Outside the north portal of the proposed Yucca Mountain Nuclear Waste repository, a guided tour group was having lunch Thursday inside the "change house."
Seated at folding tables under fluorescent lights, members of the Northern Nevada Development Authority, which meets monthly at either the Carson Nugget or the Carson Valley Inn, were eating croissant sandwiches, small apples or oranges, potato salad and a pie wedge.
A poster on the wall described how the 77,000 tons of waste to be trucked to Nevada from commercial reactors and the government's nuclear weapons program "cannot burn, explode or leak."
Having just finished a tour of the underground facility led by a senior engineer on the project, group member Bill Casparos was saying to the others at the table, "Coming in to this thing with no knowledge, listening to that one guy for a few hours -- I'd say they're doing everything they can to make it safe."
"You know, even if they gave up on that tunnel for politics -- where are they gonna go?" wondered Casparos, president of Cambill Investments in Carson City.
Many of the development group members, like Casparos, said they think the site was not only inevitable, but maybe even safe.
"The notion that we can't transport and store that stuff is ludicrous," said J. Paul Sutton, president of Corporate Planning and Finance in Reno. Sutton, who was "involved slightly" in the Apollo space missions of 1963-72, believes the nation has handled more daunting challenges than the safe storage of high-level nuclear waste. "When they were preparing to land on the moon, they didn't know if it was 15 feet of silt or solid rock."
Sutton said people who are fighting the proposed repository, on which the Department of Energy has spent $4 billion since the mid-1980s, are acting on pure emotion, as opposed to scientific fact.
"Businesses -- especially in engineering and building -- are not built on emotion. When you're ignorant you're dealing with emotion -- not fact."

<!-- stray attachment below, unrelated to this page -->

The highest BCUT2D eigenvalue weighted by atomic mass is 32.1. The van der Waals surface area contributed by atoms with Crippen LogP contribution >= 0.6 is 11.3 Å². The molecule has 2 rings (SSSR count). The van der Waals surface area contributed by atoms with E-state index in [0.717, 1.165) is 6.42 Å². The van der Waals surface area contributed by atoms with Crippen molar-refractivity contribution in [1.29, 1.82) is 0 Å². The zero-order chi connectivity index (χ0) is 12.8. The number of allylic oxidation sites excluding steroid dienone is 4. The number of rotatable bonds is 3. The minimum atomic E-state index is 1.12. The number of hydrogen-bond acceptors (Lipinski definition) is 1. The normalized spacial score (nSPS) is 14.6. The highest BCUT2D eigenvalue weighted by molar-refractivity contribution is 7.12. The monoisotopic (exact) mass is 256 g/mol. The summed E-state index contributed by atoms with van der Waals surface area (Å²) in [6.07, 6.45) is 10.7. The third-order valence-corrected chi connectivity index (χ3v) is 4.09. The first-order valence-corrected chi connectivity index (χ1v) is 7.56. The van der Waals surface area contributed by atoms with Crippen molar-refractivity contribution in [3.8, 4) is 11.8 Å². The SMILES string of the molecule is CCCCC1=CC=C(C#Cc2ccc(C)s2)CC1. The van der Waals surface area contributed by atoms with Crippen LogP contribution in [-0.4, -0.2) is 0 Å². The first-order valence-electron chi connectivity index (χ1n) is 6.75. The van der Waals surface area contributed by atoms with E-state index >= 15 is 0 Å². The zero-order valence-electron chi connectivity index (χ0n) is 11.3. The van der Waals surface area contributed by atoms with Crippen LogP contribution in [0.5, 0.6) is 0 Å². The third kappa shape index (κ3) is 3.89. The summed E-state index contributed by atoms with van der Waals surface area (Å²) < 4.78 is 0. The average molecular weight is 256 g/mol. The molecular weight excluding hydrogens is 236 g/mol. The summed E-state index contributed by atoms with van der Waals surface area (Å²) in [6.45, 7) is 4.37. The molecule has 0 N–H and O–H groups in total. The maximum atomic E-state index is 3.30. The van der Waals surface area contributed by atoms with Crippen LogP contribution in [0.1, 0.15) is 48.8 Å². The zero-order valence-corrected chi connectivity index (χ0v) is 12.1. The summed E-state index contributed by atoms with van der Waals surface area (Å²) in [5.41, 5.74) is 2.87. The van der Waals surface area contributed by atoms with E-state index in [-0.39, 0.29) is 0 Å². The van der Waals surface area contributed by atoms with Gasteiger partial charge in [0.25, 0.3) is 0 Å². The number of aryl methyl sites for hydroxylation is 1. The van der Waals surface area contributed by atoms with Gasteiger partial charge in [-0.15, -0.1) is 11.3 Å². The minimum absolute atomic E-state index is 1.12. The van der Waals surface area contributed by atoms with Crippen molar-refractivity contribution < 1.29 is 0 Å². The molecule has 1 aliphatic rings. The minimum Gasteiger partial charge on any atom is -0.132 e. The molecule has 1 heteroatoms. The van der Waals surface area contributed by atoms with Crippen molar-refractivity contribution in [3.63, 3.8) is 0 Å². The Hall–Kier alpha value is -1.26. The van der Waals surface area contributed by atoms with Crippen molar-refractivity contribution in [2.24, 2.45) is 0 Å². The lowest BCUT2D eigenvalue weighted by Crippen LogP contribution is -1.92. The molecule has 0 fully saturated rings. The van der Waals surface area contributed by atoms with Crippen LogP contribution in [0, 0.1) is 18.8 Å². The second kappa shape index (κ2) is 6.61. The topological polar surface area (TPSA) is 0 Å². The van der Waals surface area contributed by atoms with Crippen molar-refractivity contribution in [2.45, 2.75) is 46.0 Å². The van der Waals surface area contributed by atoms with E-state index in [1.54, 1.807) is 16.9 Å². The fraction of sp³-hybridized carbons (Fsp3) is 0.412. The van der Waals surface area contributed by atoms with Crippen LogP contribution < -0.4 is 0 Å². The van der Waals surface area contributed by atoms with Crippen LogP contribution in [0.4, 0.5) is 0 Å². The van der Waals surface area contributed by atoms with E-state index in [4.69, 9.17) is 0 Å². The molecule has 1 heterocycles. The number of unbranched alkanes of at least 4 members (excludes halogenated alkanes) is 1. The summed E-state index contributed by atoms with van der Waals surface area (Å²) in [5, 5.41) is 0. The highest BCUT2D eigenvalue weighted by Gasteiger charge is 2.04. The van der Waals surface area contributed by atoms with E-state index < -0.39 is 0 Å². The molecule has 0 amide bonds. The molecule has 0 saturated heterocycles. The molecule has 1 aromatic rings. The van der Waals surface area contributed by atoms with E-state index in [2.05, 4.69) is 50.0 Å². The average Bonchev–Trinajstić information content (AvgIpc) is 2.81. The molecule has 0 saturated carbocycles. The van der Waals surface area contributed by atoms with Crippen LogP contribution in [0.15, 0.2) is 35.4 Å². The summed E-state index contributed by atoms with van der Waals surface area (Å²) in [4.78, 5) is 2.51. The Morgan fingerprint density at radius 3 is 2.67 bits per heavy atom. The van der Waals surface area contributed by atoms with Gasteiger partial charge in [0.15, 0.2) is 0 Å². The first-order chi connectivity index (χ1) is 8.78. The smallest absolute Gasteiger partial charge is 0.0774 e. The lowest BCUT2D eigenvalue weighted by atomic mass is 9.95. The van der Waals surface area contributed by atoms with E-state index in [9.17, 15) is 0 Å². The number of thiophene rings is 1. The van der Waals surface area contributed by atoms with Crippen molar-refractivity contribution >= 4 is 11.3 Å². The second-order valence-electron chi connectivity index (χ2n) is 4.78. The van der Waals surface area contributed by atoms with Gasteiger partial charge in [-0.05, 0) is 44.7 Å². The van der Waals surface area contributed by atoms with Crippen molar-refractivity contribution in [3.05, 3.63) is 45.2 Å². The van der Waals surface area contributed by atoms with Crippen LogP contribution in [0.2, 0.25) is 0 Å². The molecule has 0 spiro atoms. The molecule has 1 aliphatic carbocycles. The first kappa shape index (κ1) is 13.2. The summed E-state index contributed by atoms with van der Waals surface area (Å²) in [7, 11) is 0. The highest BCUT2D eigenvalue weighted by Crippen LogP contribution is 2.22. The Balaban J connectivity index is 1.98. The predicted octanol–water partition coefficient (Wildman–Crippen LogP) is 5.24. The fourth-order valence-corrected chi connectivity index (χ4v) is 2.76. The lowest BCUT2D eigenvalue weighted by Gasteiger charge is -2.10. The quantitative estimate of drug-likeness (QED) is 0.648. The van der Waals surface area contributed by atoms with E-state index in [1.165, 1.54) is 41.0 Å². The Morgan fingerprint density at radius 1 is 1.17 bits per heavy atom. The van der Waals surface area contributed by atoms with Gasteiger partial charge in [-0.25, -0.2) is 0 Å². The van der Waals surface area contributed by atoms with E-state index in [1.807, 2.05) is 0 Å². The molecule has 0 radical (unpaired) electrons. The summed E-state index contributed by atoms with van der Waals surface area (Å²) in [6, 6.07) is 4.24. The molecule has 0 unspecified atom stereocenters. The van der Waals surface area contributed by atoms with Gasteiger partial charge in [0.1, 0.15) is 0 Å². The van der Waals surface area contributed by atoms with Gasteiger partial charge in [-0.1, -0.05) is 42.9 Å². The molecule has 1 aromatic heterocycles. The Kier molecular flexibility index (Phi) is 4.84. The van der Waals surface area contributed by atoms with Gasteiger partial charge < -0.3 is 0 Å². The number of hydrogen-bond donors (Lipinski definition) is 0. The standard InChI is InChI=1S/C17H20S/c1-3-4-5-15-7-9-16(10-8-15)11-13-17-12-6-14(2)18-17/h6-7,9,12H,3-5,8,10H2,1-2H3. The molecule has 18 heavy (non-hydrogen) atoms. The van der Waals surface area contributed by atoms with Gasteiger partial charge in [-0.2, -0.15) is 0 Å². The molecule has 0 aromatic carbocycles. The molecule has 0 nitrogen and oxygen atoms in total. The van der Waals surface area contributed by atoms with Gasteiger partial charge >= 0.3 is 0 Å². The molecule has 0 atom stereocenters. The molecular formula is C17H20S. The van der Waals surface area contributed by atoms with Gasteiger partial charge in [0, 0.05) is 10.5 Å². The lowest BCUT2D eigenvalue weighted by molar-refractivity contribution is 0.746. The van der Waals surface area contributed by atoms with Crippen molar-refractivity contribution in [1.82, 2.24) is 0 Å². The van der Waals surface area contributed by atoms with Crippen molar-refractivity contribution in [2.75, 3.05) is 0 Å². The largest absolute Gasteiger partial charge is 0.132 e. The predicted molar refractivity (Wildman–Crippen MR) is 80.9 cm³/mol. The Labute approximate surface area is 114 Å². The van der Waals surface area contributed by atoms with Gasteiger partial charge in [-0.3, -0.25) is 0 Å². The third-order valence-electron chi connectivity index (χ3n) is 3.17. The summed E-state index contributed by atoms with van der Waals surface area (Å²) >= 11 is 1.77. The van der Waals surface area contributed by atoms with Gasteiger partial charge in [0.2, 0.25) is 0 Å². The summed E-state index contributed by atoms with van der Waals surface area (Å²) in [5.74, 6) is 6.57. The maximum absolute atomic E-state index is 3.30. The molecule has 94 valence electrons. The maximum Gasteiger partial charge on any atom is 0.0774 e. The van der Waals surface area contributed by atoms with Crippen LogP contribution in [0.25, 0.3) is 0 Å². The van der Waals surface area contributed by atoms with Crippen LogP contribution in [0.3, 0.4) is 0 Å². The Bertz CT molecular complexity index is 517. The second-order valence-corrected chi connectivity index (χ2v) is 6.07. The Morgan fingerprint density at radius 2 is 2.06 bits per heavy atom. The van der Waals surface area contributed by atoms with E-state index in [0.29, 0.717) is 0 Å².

Figuring out the answer is a matter of using a "risk-reward ratio," he said.
"We can get a lot of economic benefit out of this and there's very little risk," he said.
Not everyone on the tour was ready to accept the nation's nuclear waste -- without a price.
Group member John Knott, a manager at C.B. Richard Ellis commercial real estate, listed the five points he said he would require of the federal government before giving the OK to dump nuclear waste in Nevada.
Sitting on the "white ride," a train which hauls workers and tour groups two miles into the mountain, he listed the preconditions:
-- unlimited water for all Nevadans;
-- transfer of all federal lands in Nevada to the state;
-- no federal income tax for any Nevada resident or their heirs into perpetuity;
-- the right to final safety oversight at Yucca Mountain;
-- no reduction in federal spending in Nevada.
"It's my five-point plan," he laughed while rolling past 480-volt tunnel lights.
While the tour seemed effective at convincing Nevadans of the Yucca project's credibility -- even if they had a list of qualifiers -- Nevada's chief critic says he wasn't allowed on the tour.
Bob Loux, head of Nevada's Nuclear Projects Agency, said from his Carson City office Friday the Department of Energy did not welcome him or his scientists along on the tour because they "refuse to allow an objective presentation."
He also said there are no benefits the state could get that would make the Yucca Mountain project worth the risks for Nevadans.
He said if Nevada "knuckles under" and allows the repository to go ahead, then the effort to acquire any benefits would distract Nevadans from the most important concern.
"Then the issue of whether or not the repository is safe for Nevadans goes by the wayside," he said. "Regardless of the promotional information they provide on these tours, the main argument against it is it's not going to work," he said.